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Kansas and Missouri add to the bottom line. They are at least as popular with fans as many of the BE schools. Kansas st, not so much. But more than that, the additional schools would make BE members less likely to jump ship for the ACC, not when the BE can presumably hang together should a school look elsewhere at some point. Unless the SEC comes calling, I don't see a team needing to join the ACC (and take less money) when it knows the BE will hang together should one school depart.
 

Chin Diesel

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I really don't get this. Why is the Big East better or more financially successful with either Iowa State or Baylor?

More importantly, while many see the need to do something, no matter what the something is, I am not sure what there is to be gained to allow Kansas, K State and Mizzou in. Would I love them in as replacements for departing football schools, if there are any? Absolutely. But in the absence of that, why? How does that increase revenue per school? Why does that make us better? And don't tell me championship game, unless you are willing to say everyone who ridicules the ACC Championship game (which should be ridiculed) is an idiot. What will make ours successful if theres is not?

I won't speak for anyone else. I was saying if we ever get to a circumstance where it's one or the other, I'd take Baylor over Iowa St in a heartbeat.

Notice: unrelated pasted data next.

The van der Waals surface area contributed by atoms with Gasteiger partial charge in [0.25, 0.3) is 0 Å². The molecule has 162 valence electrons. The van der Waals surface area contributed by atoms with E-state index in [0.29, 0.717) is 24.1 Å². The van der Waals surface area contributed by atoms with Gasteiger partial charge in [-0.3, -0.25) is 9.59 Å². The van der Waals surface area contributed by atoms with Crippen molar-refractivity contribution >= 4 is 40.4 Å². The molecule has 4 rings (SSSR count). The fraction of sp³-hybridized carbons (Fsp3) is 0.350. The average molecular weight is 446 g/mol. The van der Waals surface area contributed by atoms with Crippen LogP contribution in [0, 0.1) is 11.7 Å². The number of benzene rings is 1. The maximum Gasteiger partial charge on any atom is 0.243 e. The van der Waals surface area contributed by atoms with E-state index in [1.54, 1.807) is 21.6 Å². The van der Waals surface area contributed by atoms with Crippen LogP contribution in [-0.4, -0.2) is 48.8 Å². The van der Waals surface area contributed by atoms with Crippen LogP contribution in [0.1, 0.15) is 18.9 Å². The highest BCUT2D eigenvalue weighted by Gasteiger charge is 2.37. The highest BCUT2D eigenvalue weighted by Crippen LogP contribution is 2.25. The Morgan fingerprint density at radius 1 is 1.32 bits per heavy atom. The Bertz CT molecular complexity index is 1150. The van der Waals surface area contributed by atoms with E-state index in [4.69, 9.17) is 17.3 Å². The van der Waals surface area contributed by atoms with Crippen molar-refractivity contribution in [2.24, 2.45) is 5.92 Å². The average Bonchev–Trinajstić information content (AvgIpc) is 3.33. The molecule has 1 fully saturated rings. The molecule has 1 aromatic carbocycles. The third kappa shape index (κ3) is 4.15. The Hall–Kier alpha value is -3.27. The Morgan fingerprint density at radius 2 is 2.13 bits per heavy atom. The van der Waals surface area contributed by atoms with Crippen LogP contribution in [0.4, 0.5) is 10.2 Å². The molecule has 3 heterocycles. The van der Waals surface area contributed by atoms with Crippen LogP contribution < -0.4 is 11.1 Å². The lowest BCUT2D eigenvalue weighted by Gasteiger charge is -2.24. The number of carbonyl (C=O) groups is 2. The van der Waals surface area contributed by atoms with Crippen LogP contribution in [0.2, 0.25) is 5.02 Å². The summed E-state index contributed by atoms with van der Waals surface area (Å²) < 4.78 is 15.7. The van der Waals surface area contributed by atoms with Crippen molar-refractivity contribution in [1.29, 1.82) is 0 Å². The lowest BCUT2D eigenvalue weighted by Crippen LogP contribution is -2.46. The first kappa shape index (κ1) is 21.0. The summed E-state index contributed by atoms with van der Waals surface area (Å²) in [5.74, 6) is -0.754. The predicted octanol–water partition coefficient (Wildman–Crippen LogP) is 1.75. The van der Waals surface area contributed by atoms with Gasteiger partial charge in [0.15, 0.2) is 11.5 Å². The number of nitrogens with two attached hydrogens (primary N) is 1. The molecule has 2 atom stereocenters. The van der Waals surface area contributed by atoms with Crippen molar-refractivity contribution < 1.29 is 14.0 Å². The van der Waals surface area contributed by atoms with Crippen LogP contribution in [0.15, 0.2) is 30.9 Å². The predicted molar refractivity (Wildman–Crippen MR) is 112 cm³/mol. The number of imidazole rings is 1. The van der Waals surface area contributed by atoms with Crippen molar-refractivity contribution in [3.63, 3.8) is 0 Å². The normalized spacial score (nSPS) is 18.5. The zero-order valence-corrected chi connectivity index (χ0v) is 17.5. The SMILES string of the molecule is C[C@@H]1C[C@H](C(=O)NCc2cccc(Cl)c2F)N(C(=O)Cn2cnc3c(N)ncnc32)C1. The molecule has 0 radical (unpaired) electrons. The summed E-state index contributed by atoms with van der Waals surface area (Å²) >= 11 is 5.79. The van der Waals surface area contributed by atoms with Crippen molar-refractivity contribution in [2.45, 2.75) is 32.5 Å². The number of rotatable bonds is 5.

As for KU, KSU and Mizzou, as I said in another thread, it wouldn't be my first choice, but if the re-alignment chips fall where we'd take them to form a 12/20 conference, I can see how it would work.

On any re-alignment/expansion thread, for me it's all fun and hypothetical. It's like Soduko or a crossword puzzle.
 
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Kansas and Missouri add to the bottom line. They are at least as popular with fans as many of the BE schools. Kansas st, not so much. But more than that, the additional schools would make BE members less likely to jump ship for the ACC, not when the BE can presumably hang together should a school look elsewhere at some point. Unless the SEC comes calling, I don't see a team needing to join the ACC (and take less money) when it knows the BE will hang together should one school depart.